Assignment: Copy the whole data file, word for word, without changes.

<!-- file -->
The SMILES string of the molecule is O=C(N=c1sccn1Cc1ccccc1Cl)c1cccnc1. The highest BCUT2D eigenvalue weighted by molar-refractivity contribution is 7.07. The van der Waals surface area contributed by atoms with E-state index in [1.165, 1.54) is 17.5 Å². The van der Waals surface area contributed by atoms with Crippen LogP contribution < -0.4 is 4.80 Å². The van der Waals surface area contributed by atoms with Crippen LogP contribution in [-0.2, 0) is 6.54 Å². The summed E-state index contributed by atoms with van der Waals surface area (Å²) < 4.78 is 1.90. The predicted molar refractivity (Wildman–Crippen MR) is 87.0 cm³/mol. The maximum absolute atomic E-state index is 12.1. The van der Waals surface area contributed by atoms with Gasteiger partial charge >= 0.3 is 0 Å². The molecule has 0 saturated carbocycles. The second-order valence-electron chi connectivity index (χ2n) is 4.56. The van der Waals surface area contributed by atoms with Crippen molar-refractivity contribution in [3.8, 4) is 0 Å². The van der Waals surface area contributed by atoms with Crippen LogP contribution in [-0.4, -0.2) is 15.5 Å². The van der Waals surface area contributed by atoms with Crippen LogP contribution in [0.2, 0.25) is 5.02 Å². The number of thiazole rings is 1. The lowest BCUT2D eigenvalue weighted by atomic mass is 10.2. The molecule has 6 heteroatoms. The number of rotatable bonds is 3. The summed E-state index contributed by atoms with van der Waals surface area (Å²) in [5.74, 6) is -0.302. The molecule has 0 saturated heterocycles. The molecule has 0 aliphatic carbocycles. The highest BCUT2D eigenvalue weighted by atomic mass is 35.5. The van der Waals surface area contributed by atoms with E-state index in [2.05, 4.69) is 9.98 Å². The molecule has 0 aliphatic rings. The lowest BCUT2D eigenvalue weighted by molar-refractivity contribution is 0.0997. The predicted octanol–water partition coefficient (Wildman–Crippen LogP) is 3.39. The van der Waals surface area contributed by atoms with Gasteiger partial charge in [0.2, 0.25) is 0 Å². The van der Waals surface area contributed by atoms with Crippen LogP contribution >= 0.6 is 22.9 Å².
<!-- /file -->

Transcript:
The SMILES string of the molecule is O=C(N=c1sccn1Cc1ccccc1Cl)c1cccnc1. The highest BCUT2D eigenvalue weighted by molar-refractivity contribution is 7.07. The van der Waals surface area contributed by atoms with E-state index in [1.165, 1.54) is 17.5 Å². The van der Waals surface area contributed by atoms with Crippen LogP contribution < -0.4 is 4.80 Å². The van der Waals surface area contributed by atoms with Crippen LogP contribution in [-0.2, 0) is 6.54 Å². The summed E-state index contributed by atoms with van der Waals surface area (Å²) < 4.78 is 1.90. The predicted molar refractivity (Wildman–Crippen MR) is 87.0 cm³/mol. The maximum absolute atomic E-state index is 12.1. The van der Waals surface area contributed by atoms with Gasteiger partial charge >= 0.3 is 0 Å². The molecule has 0 saturated carbocycles. The second-order valence-electron chi connectivity index (χ2n) is 4.56. The van der Waals surface area contributed by atoms with Crippen molar-refractivity contribution in [3.8, 4) is 0 Å². The van der Waals surface area contributed by atoms with Crippen LogP contribution in [-0.4, -0.2) is 15.5 Å². The van der Waals surface area contributed by atoms with Crippen LogP contribution in [0.2, 0.25) is 5.02 Å². The number of thiazole rings is 1. The lowest BCUT2D eigenvalue weighted by atomic mass is 10.2. The molecule has 6 heteroatoms. The number of rotatable bonds is 3. The summed E-state index contributed by atoms with van der Waals surface area (Å²) in [5.74, 6) is -0.302. The molecule has 0 saturated heterocycles. The molecule has 0 aliphatic carbocycles. The highest BCUT2D eigenvalue weighted by atomic mass is 35.5. The van der Waals surface area contributed by atoms with E-state index in [2.05, 4.69) is 9.98 Å². The molecule has 0 aliphatic rings. The lowest BCUT2D eigenvalue weighted by molar-refractivity contribution is 0.0997. The predicted octanol–water partition coefficient (Wildman–Crippen LogP) is 3.39. The van der Waals surface area contributed by atoms with Gasteiger partial charge in [0.2, 0.25) is 0 Å². The van der Waals surface area contributed by atoms with Crippen LogP contribution >= 0.6 is 22.9 Å².